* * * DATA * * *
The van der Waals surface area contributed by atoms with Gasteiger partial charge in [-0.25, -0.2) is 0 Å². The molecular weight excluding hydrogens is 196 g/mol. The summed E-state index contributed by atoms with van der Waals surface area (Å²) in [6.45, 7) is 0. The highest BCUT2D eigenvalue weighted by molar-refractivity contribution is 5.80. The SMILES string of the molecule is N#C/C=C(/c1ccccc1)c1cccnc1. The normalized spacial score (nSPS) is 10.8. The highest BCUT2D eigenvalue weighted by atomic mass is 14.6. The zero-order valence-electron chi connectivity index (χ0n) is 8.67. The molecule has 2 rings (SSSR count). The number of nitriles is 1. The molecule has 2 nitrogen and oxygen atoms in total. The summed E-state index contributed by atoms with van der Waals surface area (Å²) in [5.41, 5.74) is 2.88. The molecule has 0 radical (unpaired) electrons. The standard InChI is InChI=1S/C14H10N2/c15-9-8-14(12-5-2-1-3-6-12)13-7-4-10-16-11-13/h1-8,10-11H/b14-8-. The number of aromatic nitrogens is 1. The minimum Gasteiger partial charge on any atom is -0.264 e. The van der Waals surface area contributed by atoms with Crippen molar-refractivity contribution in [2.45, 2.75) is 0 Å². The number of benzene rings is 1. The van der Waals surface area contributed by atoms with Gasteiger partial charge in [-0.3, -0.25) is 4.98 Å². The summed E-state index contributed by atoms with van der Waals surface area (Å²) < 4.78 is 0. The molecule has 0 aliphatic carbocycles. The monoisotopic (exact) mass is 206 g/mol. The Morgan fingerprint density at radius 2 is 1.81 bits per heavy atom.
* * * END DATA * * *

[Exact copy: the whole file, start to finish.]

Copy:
The van der Waals surface area contributed by atoms with Gasteiger partial charge in [-0.25, -0.2) is 0 Å². The molecular weight excluding hydrogens is 196 g/mol. The summed E-state index contributed by atoms with van der Waals surface area (Å²) in [6.45, 7) is 0. The highest BCUT2D eigenvalue weighted by molar-refractivity contribution is 5.80. The SMILES string of the molecule is N#C/C=C(/c1ccccc1)c1cccnc1. The normalized spacial score (nSPS) is 10.8. The highest BCUT2D eigenvalue weighted by atomic mass is 14.6. The zero-order valence-electron chi connectivity index (χ0n) is 8.67. The molecule has 2 rings (SSSR count). The number of nitriles is 1. The molecule has 2 nitrogen and oxygen atoms in total. The summed E-state index contributed by atoms with van der Waals surface area (Å²) in [5.41, 5.74) is 2.88. The molecule has 0 radical (unpaired) electrons. The standard InChI is InChI=1S/C14H10N2/c15-9-8-14(12-5-2-1-3-6-12)13-7-4-10-16-11-13/h1-8,10-11H/b14-8-. The number of aromatic nitrogens is 1. The minimum Gasteiger partial charge on any atom is -0.264 e. The van der Waals surface area contributed by atoms with Crippen molar-refractivity contribution in [2.45, 2.75) is 0 Å². The number of benzene rings is 1. The van der Waals surface area contributed by atoms with Gasteiger partial charge in [-0.3, -0.25) is 4.98 Å². The summed E-state index contributed by atoms with van der Waals surface area (Å²) < 4.78 is 0. The molecule has 0 aliphatic carbocycles. The monoisotopic (exact) mass is 206 g/mol. The Morgan fingerprint density at radius 2 is 1.81 bits per heavy atom.